He had two very gifted students, Ernst Kris and Ernst Gombrich, and they began to put this on a really rigorous basis. Ernst Kris said, "Great works are great because they are ambiguous." They allow for alternative readings. 

So you and I look at that Masaccio painting, we would have somewhat different responses to it which means that the beholder's share varies for each of us because we see somewhat different things in the painting. 

Now, what does that mean? He said, if that means that beholder's share varies, it means you and I must be creating different images in our brain about that particular portrait. So even though you and I are looking at the same object in the world, we are creating slightly different visual impressions in the mind. Emotional impressions in our mind are looking at this. And they began to document it. First he and then Gombrich showed you how you can trick the mind into alternate interpretations with illusions of various kinds. And they began to realize that when you look at a painting, you're undergoing a creative experience that is at least an outline similar to the painter.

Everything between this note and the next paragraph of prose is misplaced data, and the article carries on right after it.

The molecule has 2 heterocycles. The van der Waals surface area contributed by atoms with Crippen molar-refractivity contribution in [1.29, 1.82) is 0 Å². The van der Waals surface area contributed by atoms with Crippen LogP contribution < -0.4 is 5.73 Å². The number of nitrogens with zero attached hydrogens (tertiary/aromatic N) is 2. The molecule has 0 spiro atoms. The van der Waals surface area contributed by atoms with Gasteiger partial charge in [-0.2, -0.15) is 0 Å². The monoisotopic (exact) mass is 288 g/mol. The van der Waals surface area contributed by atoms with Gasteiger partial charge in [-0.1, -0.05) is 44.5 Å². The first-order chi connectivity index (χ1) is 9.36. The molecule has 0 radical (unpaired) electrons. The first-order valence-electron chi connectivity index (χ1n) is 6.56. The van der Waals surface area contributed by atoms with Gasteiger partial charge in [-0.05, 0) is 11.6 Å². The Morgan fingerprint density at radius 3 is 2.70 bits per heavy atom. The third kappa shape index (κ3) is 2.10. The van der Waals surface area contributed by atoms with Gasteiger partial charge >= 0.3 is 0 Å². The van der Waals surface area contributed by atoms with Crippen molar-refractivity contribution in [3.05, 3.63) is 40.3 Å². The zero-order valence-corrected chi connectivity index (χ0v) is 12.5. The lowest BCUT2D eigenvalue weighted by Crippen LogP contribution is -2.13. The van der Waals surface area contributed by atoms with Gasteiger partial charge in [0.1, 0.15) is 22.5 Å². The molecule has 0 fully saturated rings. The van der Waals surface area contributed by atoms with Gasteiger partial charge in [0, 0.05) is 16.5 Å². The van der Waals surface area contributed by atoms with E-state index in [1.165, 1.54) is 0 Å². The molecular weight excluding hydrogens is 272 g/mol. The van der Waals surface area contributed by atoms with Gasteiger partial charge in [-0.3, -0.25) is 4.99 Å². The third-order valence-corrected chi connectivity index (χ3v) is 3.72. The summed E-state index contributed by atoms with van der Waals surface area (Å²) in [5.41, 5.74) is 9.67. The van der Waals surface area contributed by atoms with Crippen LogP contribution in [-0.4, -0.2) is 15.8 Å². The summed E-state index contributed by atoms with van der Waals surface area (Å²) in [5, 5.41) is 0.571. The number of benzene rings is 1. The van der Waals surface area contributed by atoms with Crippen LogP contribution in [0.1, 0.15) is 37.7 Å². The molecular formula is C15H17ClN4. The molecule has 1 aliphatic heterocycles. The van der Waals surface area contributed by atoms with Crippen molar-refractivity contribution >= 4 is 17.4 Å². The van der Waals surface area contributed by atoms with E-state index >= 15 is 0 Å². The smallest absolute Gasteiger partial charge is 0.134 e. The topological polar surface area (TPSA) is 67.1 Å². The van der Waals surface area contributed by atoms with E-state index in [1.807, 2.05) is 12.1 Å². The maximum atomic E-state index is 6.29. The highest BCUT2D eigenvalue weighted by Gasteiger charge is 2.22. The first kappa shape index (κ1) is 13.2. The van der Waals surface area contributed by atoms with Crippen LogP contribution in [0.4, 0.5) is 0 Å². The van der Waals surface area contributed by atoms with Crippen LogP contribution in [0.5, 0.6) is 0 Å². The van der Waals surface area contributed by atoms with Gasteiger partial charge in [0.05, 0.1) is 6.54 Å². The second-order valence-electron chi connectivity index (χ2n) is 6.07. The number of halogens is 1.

The painter exercises a dramatic amount of creativity in doing a portrait, but you, yourself, generate a fair amount of creativity in reconstructing it in your head and reconstructing it in a way that is unique for you and it's slightly different for me. This was a remarkable insight and has really given rise to the sort of the current understanding of what goes on in our head.